Another significant potential area of personal liability for
directors and officers of business corporations in Ontario to
consider arises as a result of 200+ laws of all levels of
government that have provisions imposing personal liability in
prescribed situations. Speaking broadly, these laws fall into
several categories, including:
Taxation and revenue laws such as certain types of taxes
collected by a business and withholdings undertaken by employers on
behalf of government;
Employment laws such as obligations pertaining to wages and
Environmental protection and public health & safety laws
such as penalties for allowing or directing a breach of the
specific requirements of a law; and
Business and securities legislation such as duties on directors
and officers as they relate to actions of a corporation that impact
upon its shareholders and/or creditors.
Examples of ways in which personal liability may be attributed
to a director or officer under these laws include:
Making directors and/or officers personally liable for certain
financial obligations of a corporation such as collecting and
remitting taxes or relating to certain entitlements of employees
under employment laws; and
Quasi-criminal offences which may be committed when a
corporation's directors or officers are negligent or fail to
discharge their legal duties.
These are just a few of the reasons why prudent directors and
officers of corporations in Ontario should take steps to protect
against potential personal liabilities that arise by virtue of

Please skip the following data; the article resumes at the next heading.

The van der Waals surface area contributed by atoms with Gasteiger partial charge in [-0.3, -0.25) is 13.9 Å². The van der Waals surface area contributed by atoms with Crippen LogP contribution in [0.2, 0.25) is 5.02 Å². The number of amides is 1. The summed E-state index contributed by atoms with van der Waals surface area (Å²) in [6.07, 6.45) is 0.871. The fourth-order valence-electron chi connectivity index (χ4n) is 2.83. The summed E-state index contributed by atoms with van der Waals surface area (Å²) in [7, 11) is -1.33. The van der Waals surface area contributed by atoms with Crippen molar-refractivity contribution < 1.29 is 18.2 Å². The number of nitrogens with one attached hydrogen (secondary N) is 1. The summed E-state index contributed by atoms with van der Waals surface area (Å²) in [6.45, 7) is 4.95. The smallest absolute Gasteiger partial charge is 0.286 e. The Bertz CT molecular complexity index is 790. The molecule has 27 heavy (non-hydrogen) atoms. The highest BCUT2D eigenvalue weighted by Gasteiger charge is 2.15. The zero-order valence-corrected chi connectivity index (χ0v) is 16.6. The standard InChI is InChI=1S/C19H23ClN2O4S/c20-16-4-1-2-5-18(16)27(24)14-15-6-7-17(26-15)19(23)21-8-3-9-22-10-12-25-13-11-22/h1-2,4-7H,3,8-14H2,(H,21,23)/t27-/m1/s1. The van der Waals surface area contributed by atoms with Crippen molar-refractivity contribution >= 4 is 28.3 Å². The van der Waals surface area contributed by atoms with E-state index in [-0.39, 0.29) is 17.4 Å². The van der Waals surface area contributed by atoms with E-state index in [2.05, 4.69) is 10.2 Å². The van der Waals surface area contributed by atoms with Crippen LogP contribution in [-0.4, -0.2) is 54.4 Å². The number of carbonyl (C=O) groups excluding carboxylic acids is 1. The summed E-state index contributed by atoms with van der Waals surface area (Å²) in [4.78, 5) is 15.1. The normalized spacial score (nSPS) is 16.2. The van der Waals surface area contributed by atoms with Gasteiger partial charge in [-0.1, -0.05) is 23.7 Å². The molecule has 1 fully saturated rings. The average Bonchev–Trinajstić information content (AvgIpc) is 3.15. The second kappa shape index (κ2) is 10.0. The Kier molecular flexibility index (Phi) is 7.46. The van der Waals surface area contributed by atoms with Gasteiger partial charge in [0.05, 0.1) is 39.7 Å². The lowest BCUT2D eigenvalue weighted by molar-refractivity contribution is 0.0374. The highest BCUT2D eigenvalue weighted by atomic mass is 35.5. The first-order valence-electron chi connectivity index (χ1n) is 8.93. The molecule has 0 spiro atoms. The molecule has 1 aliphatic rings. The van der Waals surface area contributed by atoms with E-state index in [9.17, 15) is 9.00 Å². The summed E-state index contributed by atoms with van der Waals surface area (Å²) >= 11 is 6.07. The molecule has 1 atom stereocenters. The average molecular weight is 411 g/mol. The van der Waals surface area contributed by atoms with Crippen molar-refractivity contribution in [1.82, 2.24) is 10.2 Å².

As a construction company that actively bids and works on larger infrastructure projects, you will likely be required to provide a signed certification in response to future Requests for Qualifications.
On November 14, 2016, the Securities and Exchange Commission ("SEC") announced an award of more than $20 million to a whistleblower who promptly provided the regulator with valuable information that allowed the SEC to commence an enforcement action against the wrongdoers before they could squander the money.
In the recent decision, 3716724 Canada Inc. v Carleton Condominium Corporation No. 375, the Ontario Court of Appeal found that the "business judgment rule" applies to decisions of boards of condominium corporations.
Register for Access and our Free Biweekly Alert for
This service is completely free. Access 250,000 archived articles from 100+ countries and get a personalised email twice a week covering developments (and yes, our lawyers like to think you’ve read our Disclaimer).